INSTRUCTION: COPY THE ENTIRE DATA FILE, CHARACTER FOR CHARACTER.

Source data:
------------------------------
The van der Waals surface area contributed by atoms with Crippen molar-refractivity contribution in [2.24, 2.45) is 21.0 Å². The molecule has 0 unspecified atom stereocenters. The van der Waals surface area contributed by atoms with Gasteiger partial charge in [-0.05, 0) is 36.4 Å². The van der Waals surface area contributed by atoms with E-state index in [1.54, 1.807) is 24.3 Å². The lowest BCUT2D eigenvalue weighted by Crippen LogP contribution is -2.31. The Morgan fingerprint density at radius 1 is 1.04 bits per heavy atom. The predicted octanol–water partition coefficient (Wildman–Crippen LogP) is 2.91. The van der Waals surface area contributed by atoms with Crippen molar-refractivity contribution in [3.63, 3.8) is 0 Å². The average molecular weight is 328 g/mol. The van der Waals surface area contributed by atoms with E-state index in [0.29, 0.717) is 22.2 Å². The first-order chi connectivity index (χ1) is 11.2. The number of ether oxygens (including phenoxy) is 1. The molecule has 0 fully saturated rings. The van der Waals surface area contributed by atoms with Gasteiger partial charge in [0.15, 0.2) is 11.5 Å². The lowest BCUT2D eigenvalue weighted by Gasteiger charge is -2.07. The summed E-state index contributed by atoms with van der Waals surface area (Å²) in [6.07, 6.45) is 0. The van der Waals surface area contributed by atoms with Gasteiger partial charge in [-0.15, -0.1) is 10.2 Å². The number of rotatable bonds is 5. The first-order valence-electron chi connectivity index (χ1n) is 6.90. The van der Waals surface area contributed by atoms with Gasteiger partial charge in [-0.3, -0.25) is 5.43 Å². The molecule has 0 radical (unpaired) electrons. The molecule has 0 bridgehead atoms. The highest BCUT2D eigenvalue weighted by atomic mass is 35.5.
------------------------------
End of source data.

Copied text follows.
The van der Waals surface area contributed by atoms with Crippen molar-refractivity contribution in [2.24, 2.45) is 21.0 Å². The molecule has 0 unspecified atom stereocenters. The van der Waals surface area contributed by atoms with Gasteiger partial charge in [-0.05, 0) is 36.4 Å². The van der Waals surface area contributed by atoms with E-state index in [1.54, 1.807) is 24.3 Å². The lowest BCUT2D eigenvalue weighted by Crippen LogP contribution is -2.31. The Morgan fingerprint density at radius 1 is 1.04 bits per heavy atom. The predicted octanol–water partition coefficient (Wildman–Crippen LogP) is 2.91. The van der Waals surface area contributed by atoms with Crippen molar-refractivity contribution in [3.63, 3.8) is 0 Å². The average molecular weight is 328 g/mol. The van der Waals surface area contributed by atoms with E-state index in [0.29, 0.717) is 22.2 Å². The first-order chi connectivity index (χ1) is 11.2. The number of ether oxygens (including phenoxy) is 1. The molecule has 0 fully saturated rings. The van der Waals surface area contributed by atoms with Gasteiger partial charge in [0.15, 0.2) is 11.5 Å². The lowest BCUT2D eigenvalue weighted by Gasteiger charge is -2.07. The summed E-state index contributed by atoms with van der Waals surface area (Å²) in [6.07, 6.45) is 0. The van der Waals surface area contributed by atoms with Gasteiger partial charge in [-0.15, -0.1) is 10.2 Å². The number of rotatable bonds is 5. The first-order valence-electron chi connectivity index (χ1n) is 6.90. The van der Waals surface area contributed by atoms with Gasteiger partial charge in [-0.3, -0.25) is 5.43 Å². The molecule has 0 radical (unpaired) electrons. The molecule has 0 bridgehead atoms. The highest BCUT2D eigenvalue weighted by atomic mass is 35.5.